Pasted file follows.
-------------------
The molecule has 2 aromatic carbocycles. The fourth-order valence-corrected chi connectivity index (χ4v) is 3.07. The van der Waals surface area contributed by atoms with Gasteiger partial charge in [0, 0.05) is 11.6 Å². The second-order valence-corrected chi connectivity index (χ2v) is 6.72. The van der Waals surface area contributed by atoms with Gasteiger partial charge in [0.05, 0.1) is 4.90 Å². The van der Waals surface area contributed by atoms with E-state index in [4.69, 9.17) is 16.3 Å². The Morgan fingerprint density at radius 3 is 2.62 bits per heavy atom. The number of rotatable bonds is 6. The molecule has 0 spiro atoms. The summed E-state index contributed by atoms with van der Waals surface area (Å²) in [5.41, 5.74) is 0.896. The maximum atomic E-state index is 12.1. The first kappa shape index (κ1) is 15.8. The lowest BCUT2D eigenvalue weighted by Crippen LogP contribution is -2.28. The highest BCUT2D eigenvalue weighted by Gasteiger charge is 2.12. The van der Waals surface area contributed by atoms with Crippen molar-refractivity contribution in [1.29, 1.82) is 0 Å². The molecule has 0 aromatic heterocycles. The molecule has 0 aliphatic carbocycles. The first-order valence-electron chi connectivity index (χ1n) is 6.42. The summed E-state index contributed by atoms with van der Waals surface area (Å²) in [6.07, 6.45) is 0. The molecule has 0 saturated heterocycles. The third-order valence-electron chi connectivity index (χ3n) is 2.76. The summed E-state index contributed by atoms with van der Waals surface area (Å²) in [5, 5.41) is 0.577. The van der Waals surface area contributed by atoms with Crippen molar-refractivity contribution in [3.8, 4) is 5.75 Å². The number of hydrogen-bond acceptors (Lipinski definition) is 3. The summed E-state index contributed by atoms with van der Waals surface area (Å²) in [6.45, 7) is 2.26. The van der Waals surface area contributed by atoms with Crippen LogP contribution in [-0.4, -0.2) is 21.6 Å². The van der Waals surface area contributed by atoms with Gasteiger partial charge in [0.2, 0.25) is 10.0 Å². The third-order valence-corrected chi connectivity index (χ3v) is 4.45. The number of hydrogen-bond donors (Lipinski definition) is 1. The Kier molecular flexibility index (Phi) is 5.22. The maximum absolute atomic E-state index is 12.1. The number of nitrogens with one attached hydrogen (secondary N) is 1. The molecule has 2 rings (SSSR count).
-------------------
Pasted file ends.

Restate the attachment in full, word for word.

The molecule has 2 aromatic carbocycles. The fourth-order valence-corrected chi connectivity index (χ4v) is 3.07. The van der Waals surface area contributed by atoms with Gasteiger partial charge in [0, 0.05) is 11.6 Å². The second-order valence-corrected chi connectivity index (χ2v) is 6.72. The van der Waals surface area contributed by atoms with Gasteiger partial charge in [0.05, 0.1) is 4.90 Å². The van der Waals surface area contributed by atoms with E-state index in [4.69, 9.17) is 16.3 Å². The Morgan fingerprint density at radius 3 is 2.62 bits per heavy atom. The number of rotatable bonds is 6. The molecule has 0 spiro atoms. The summed E-state index contributed by atoms with van der Waals surface area (Å²) in [5.41, 5.74) is 0.896. The maximum atomic E-state index is 12.1. The first kappa shape index (κ1) is 15.8. The lowest BCUT2D eigenvalue weighted by Crippen LogP contribution is -2.28. The highest BCUT2D eigenvalue weighted by Gasteiger charge is 2.12. The van der Waals surface area contributed by atoms with Crippen molar-refractivity contribution in [1.29, 1.82) is 0 Å². The molecule has 0 aromatic heterocycles. The molecule has 0 aliphatic carbocycles. The first-order valence-electron chi connectivity index (χ1n) is 6.42. The summed E-state index contributed by atoms with van der Waals surface area (Å²) in [6.07, 6.45) is 0. The molecule has 0 saturated heterocycles. The third-order valence-electron chi connectivity index (χ3n) is 2.76. The summed E-state index contributed by atoms with van der Waals surface area (Å²) in [5, 5.41) is 0.577. The van der Waals surface area contributed by atoms with Crippen molar-refractivity contribution in [3.8, 4) is 5.75 Å². The number of hydrogen-bond acceptors (Lipinski definition) is 3. The summed E-state index contributed by atoms with van der Waals surface area (Å²) in [6.45, 7) is 2.26. The van der Waals surface area contributed by atoms with Crippen LogP contribution in [-0.4, -0.2) is 21.6 Å². The van der Waals surface area contributed by atoms with Gasteiger partial charge in [0.2, 0.25) is 10.0 Å². The third-order valence-corrected chi connectivity index (χ3v) is 4.45. The number of hydrogen-bond donors (Lipinski definition) is 1. The Kier molecular flexibility index (Phi) is 5.22. The maximum absolute atomic E-state index is 12.1. The number of nitrogens with one attached hydrogen (secondary N) is 1. The molecule has 2 rings (SSSR count).